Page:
'Gay' Should Not Be Part of the Christian Identity, Says McKrae Game (Part 2)

In the second part of The Christian Post's interview with McKrae Game, president and founder of Hope for Wholeness, the ordained Southern Baptist minister explains why people should stop using the term "gay Christian" and how his organization differs from Exodus International, which closed last year after serving people with unwanted same-sex attraction for 37 years. Game, who left the homosexual lifestyle, also acknowledges that he is living in "denial," though he defines the term differently. Part one of the interview can be read here.

Participants carry a large rainbow flag toward the U.S. Capitol during an LGBT demonstration in Washington, Oct. 11, 2009.
Participants carry a large rainbow flag toward the U.S. Capitol during an LGBT demonstration in Washington, Oct. 11, 2009. | (Photo: Reuters/Molly Riley)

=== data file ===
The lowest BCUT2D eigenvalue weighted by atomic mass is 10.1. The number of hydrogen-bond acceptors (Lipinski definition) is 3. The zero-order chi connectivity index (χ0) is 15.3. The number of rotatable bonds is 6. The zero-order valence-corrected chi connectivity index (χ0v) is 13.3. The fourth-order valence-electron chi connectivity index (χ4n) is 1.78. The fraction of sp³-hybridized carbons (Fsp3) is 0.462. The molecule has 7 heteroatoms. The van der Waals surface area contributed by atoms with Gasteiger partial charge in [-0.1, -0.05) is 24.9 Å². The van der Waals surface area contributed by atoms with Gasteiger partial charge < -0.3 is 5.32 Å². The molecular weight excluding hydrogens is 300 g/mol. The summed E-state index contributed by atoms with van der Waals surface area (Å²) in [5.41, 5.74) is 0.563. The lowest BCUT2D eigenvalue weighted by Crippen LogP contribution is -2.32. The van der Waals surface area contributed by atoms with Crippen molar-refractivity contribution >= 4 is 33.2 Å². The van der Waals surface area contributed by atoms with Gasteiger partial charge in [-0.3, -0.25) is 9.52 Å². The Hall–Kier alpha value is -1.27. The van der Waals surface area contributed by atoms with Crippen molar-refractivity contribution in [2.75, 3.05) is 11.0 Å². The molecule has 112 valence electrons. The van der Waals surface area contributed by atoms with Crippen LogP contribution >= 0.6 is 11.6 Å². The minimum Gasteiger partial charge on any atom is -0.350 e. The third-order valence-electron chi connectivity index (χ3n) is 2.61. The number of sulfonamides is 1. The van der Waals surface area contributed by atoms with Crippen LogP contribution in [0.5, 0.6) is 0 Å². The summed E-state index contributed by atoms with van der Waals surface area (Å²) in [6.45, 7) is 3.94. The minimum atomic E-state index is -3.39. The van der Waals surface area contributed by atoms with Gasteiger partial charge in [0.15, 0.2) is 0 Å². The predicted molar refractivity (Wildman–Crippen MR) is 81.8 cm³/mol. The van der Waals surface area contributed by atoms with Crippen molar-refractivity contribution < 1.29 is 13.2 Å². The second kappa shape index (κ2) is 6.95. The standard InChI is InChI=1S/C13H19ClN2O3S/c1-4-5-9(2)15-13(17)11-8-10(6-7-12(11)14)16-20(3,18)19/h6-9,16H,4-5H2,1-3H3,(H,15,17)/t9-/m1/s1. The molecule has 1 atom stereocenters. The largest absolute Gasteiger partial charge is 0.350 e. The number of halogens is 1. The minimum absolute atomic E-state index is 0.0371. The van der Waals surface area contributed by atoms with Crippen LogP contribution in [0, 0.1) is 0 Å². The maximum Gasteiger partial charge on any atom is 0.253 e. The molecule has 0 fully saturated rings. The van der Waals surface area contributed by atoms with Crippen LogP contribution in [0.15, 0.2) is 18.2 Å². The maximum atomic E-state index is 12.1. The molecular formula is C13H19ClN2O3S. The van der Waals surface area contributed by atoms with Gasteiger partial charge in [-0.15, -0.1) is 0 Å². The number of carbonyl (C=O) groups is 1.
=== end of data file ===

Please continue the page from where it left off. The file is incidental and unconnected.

CP: Let's talk about the term "gay Christian." How do you feel about it, and is there a better term that we should be using?

Game: I do not like the term. I'm not a person who is politically correct. I don't say things to try and make people like me or anything like that. But I read the book Washed and Waiting by Wesley Hill to try and understand these growing groups of people — I'm obviously not one of them — who call themselves gay Christians.

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Justin Lee came up with the term Side A and Side B [regarding beliefs about Christianity and the Scriptures].

Side A is the belief that God blesses gay marriage, and Matthew Vines is Side A as well, which believes that Scripture was improperly translated and there's nothing wrong with homosexuality. That is essentially Side A. So when they say gay Christians, they mean, practicing homosexuals.

Side B means that Scripture is correct. It has not been improperly translated, and homosexuality is not permissible for a Christian. But to call yourself a gay Christian is the only way to truly be honest.

We should not judge or condemn people who refer to themselves as a gay Christian, but we should ask: "What do you mean by that?" Because they don't all mean the same thing when they use that terminology.